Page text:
Analysts have warned that talks between the South Sudanese government and rebels, which resume in Addis Ababa this week, will fail if the political dispute within the ruling elite is not addressed.
Deep-seated political cleavages within the South Sudan People's Liberation Movement (SPLM) and its various breakaway factions date back almost two decades.
Thousands of people have been killed and up to 800 000 displaced in the war between the government forces, led by President Salva Kiir, and rebels, led by former vice-president Riek Machar, which broke out in mid-December last year.
On 23 January a ceasefire agreement was signed, but observers say this has already been broken several times by both sides.
Speaking at a seminar at the Institute for Security Studies (ISS), Senior Researcher Andrews Atta-Asamoah said the current conflict had escalated due to the dissatisfaction of those within the SPLM who believe that Kiir was 'closing down the political space.'
Atta-Asamoah explaines: 'Kirr did well in terms of reconciliation after independence, but then the issue of corruption and the filling of positions with perceived anti-Garang people came to the fore [referring to former SPLM leader, John Garang].' A cabinet reshuffle in mid-2013 saw Machar lose his job and a 'coalition of dissenting voices gathered around Machar.'
International Crisis Group (ICG) consulting analyst Casie Copeland said while a ceasefire is critical, the talks in Addis Ababa should also focus on political issues within the government of the fledgling state.
'The next step is putting together a framework for a political dialogue. We're concerned that if we continue to see delays on this front it will undermine the success of the ceasefire and the talks may lose some steam.'
The talks are being mediated by the Intergovernmental Authority on Development (IGAD) rather than the United Nations Mission in South Sudan (UNMISS), which is also present on the ground but have their hands full trying to protect tens of thousands of refugees scattered across the country. 'There seems to be no desire among the parties to see the UN playing this role,' says Casey.
According to Copeland, the choice of players around the negotiating table is an indication of the priority of the mediators, IGAD.
Uganda, which had sent troops to help President Kiir's army, is not present - even though it is a member of IGAD. 'This lends additional credibility to the process,' says Copeland. Importantly, she says, civil society and religious groups should also be invited to the talks.
The African Union (AU) - often accused of being slow to intervene in crises - also has an important role to play in trying to establish peace in its newest member state.
The organisation has launched an investigation into the reported widespread human rights abuses in South Sudan, with a 90-day mandate.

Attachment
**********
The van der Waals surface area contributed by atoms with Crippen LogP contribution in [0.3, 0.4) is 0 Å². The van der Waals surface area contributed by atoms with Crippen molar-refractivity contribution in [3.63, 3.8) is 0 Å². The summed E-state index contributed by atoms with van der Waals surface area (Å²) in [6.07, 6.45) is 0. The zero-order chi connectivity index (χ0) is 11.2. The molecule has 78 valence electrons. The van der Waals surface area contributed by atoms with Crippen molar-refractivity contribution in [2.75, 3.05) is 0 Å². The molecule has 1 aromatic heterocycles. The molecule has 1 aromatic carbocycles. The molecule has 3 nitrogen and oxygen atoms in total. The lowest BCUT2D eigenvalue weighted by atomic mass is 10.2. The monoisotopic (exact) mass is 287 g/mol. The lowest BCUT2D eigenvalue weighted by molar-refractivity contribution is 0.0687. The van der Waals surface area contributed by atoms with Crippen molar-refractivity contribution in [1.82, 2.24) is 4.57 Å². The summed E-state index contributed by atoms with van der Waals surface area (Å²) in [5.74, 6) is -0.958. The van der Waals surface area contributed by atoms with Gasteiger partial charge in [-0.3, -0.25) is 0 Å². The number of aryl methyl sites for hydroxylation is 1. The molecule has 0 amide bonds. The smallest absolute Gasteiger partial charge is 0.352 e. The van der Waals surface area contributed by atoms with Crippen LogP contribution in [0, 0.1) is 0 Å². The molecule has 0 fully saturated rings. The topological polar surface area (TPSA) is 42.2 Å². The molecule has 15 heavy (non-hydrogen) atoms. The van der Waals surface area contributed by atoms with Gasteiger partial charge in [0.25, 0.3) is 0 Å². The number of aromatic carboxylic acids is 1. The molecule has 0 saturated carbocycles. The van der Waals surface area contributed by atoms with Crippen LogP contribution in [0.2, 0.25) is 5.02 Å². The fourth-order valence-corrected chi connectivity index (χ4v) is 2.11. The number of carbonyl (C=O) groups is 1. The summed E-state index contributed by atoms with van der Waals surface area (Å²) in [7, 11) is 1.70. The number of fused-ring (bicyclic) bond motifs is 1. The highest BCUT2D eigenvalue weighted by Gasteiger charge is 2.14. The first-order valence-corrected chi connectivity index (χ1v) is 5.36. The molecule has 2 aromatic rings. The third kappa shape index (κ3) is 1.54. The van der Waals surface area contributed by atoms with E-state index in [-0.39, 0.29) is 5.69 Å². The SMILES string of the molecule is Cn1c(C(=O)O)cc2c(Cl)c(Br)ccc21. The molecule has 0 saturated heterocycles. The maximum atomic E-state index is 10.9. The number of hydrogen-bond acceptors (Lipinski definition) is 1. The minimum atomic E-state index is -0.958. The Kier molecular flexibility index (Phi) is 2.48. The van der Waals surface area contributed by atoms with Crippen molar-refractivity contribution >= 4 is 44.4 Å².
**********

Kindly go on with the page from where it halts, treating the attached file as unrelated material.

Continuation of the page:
'Interestingly, the investigation is not only intended to report on human rights violations, but also to make recommendations in terms of accountability and justice,' says Copeland, explaining that this is an opportunity for the AU to define action in situations of mass atrocities elsewhere on the continent.
The AU has also threatened sanctions against those violating the ceasefire and obstructing humanitarian efforts.
But will this be enough? Most analysts seem to believe that divisions in the country are almost beyond repair and that only a 'big symbolic gesture,' such as a presidential pardon by Kiir, would be able to mend relations.
Lauren Hutton, a senior fellow at the Netherlands Institute for International Relations (Clingendael), emphasised the fluidity of the current situation, saying it is difficult to determine alliances within the complex political configuration in South Sudan. 'The future is very uncertain and actors are constantly positioning themselves.'
Hutton also stressed the impact of longstanding divisions within the SPLM, which go as far back as 1991 when Machar and Lam Akol created a group that broke away from the SPLM, led by Garang. 'A lot of the dynamics today date back to this time,' Hutton explains.
The two later rejoined forces in the struggle against the enemy in the north, Sudan - which had become a unifying factor within groups that were often defined by ethnic affiliation. Garang was also accused of authoritarianism, just like Kiir is today.
Hutton said the armed wing of the SPLM, the South Sudanese Liberation Army (SPLA), was never fully transformed into a professional organisation after South Sudan's independence in 2011. 'The SPLA-SPLM and the state became one, so a crisis in the army becomes a crisis in the state.'
Neighbouring countries and the larger international community also played a role in selecting some other actors in South Sudan while sidelining others.
Atta-Asamoah and Copeland both emphasised that the 2005 Comprehensive Peace Agreement (CPA) reinforced divisions within the leadership.
It basically outlawed other armed groups (OAGs) and, through the signing of the 2006 Juba Declaration, forced some of the OAGs to integrate into the SPLA. This ended up excluding groups such as the South Sudan Defence Forces (SSDF) as only the SPLM of Garang was represented opposite the ruling National Congress Party of Omar al-Bashir.
Atta-Asamoah warned that in a situation where factions and communities have long memories, the current fighting could leave a lasting legacy that would be very difficult to untangle.
One of the 'narratives' marking the history of South Sudan is the 1991 killing of Dinka civilians by Nuer fighters in the town of Bor, which has become known as the Bor Massacre. Machar has publicly apologised for his role in this event.
Today, some local media are conversely talking about the 'Juba Massacre' of Nuer people by Kirr's government forces on 15 December 2013.
'The killings have been of a far greater scale than anyone expected. If another narrative now emerges, it will be very difficult to unite the country,' says Atta-Asamoah.